He Said She Said October
Plagued by delays and broken promises, President Barack Obama’s health care law is now sputtering toward a soft launch, bleeding the backing of even its staunchest allies along the way. Millions of Americans have lost their employer-provided health insurance due to burdensome mandates, premiums for hard working families have spiked under the law and an unsettling trend of a permanent part-time workforce has resulted. Just recently, the Obama Administration announced another delay to small business exchange enrollment, calling into question whether this flawed law will ever be ready for full implementation.
I have spoken with a number of small business owners about how the employer mandate will affect them. On a number of occasions I’ve been told that firms are refraining from hiring new employees, despite having work for them, because an increase in employment would take the company over the threshold to provide health insurance. A chef and owner of an up-and-coming restaurant says he will have to make do with his current staff. And a construction contractor could use more hands but cannot take the increased strain of the ACA on his business.
Other Michigan business owners are facing the difficult decision on whether or not they can afford to continue offering employer sponsored health insurance under the new Obamacare regime of countless fees and penalties.
On a national scale, many more businesses have announced their plans on how to cope with this job-killing law. Trader Joe’s will no longer provide benefits to part-time workers, SeaWorld will reduce hours for up to 18,000 part-time workers and Stryker laid off more than 1,000 employees.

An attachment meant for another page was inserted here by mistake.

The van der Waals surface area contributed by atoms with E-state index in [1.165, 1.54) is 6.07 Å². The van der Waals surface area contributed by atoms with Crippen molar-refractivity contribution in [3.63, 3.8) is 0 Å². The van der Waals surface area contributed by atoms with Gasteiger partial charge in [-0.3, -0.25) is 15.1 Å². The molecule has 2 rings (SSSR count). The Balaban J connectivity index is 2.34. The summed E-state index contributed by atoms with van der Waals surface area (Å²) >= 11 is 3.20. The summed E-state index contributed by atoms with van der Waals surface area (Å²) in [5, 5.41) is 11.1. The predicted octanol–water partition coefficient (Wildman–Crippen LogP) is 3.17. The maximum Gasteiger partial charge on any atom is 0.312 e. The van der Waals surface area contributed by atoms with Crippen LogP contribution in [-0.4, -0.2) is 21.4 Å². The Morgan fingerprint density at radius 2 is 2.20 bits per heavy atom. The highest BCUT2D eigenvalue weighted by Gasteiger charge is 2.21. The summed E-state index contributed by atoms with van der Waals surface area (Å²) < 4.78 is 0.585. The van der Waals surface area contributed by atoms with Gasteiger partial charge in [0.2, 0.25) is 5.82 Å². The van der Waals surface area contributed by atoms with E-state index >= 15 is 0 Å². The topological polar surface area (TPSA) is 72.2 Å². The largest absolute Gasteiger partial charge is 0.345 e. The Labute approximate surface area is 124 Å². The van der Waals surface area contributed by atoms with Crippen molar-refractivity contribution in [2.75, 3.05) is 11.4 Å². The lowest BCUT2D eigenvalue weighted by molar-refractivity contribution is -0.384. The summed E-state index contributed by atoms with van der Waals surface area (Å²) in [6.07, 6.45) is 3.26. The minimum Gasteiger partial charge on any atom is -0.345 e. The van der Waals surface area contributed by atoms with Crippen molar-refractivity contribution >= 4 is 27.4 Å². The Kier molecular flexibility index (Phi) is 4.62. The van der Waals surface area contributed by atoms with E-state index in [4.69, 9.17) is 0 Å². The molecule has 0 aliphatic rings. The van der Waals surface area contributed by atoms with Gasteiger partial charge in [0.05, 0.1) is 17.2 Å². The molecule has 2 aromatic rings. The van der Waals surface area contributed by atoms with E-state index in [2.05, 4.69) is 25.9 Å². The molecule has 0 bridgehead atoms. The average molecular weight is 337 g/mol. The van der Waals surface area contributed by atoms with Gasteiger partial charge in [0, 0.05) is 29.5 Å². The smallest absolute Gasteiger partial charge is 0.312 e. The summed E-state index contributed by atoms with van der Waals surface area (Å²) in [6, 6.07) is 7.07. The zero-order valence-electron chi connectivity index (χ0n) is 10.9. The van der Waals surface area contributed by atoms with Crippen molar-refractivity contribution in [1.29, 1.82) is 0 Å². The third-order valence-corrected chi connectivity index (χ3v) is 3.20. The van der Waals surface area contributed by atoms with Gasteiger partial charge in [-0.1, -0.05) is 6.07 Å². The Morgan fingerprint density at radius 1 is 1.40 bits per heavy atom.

Walgreen Co. is set to become one of the largest employers yet to make sweeping changes to company-backed health programs. In early October, the drugstore giant is expected to disclose a plan to provide payments to eligible employees for the subsidized purchase of insurance starting in 2014. The plan will affect roughly 160,000 employees, and will require them to shop for coverage on a private health-insurance marketplace.
Aside from rising health-care costs, the company cited compliance-related expenses associated with the new law as a reason for the switch. Rising health-care costs and a climate of change brought about by the new federal health law are prompting American corporations to revisit the pact they’ve long had with employees over medical benefits.
Chairman Mike Rogers represents Michigan’s 8th Congressional District. He Chairs the House Permanent Select Committee on Intelligence and is a Member of the House Committee on Energy and Commerce (Healthcare Sub-Committee)
SHE SAID: Expanding Health Care: the Cure for Small Businesses’ Bottom Line
The federal Patient Protection and Affordable Care Act (ACA) was designed with the explicit intent of being palatable to a variety of different stakeholders, improving health care access and affordability for residents while simultaneously reducing costs for businesses. One of the greatest expenditures for business owners has been health insurance benefits for their employees, and these business owners have rightfully been as frustrated about the rising costs of health care as their employees.